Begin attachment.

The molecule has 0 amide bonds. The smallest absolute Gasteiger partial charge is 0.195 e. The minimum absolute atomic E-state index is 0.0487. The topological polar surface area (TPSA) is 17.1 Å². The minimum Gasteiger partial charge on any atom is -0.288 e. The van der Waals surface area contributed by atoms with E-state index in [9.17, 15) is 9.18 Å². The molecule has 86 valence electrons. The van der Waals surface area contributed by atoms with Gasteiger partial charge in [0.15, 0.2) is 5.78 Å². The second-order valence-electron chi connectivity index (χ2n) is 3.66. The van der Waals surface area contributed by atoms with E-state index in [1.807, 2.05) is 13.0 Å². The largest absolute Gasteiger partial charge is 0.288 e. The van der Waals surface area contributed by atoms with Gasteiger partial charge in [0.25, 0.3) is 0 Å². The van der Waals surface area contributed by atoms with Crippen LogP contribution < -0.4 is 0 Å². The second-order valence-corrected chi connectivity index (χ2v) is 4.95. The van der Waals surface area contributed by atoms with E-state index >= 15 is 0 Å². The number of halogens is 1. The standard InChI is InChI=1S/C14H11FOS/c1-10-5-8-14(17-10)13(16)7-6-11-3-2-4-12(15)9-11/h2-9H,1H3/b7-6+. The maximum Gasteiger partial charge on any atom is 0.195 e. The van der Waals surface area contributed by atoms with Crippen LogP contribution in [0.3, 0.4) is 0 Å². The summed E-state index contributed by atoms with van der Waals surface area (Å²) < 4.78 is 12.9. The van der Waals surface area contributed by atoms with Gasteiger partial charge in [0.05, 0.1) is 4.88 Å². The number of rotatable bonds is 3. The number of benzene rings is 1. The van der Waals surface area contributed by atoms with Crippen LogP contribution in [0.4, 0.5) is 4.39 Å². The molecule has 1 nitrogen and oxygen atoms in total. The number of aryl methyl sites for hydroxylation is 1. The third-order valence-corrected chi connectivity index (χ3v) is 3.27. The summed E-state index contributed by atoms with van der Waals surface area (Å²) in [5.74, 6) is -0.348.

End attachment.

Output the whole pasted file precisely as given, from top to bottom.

The molecule has 0 amide bonds. The smallest absolute Gasteiger partial charge is 0.195 e. The minimum absolute atomic E-state index is 0.0487. The topological polar surface area (TPSA) is 17.1 Å². The minimum Gasteiger partial charge on any atom is -0.288 e. The van der Waals surface area contributed by atoms with E-state index in [9.17, 15) is 9.18 Å². The molecule has 86 valence electrons. The van der Waals surface area contributed by atoms with Gasteiger partial charge in [0.15, 0.2) is 5.78 Å². The second-order valence-electron chi connectivity index (χ2n) is 3.66. The van der Waals surface area contributed by atoms with E-state index in [1.807, 2.05) is 13.0 Å². The largest absolute Gasteiger partial charge is 0.288 e. The van der Waals surface area contributed by atoms with Gasteiger partial charge in [0.25, 0.3) is 0 Å². The van der Waals surface area contributed by atoms with Crippen LogP contribution < -0.4 is 0 Å². The second-order valence-corrected chi connectivity index (χ2v) is 4.95. The van der Waals surface area contributed by atoms with E-state index >= 15 is 0 Å². The number of halogens is 1. The standard InChI is InChI=1S/C14H11FOS/c1-10-5-8-14(17-10)13(16)7-6-11-3-2-4-12(15)9-11/h2-9H,1H3/b7-6+. The maximum Gasteiger partial charge on any atom is 0.195 e. The van der Waals surface area contributed by atoms with Crippen LogP contribution in [0.3, 0.4) is 0 Å². The summed E-state index contributed by atoms with van der Waals surface area (Å²) < 4.78 is 12.9. The van der Waals surface area contributed by atoms with Gasteiger partial charge in [0.05, 0.1) is 4.88 Å². The number of rotatable bonds is 3. The number of benzene rings is 1. The van der Waals surface area contributed by atoms with Crippen LogP contribution in [0.4, 0.5) is 4.39 Å². The molecule has 1 nitrogen and oxygen atoms in total. The number of aryl methyl sites for hydroxylation is 1. The third-order valence-corrected chi connectivity index (χ3v) is 3.27. The summed E-state index contributed by atoms with van der Waals surface area (Å²) in [5.74, 6) is -0.348.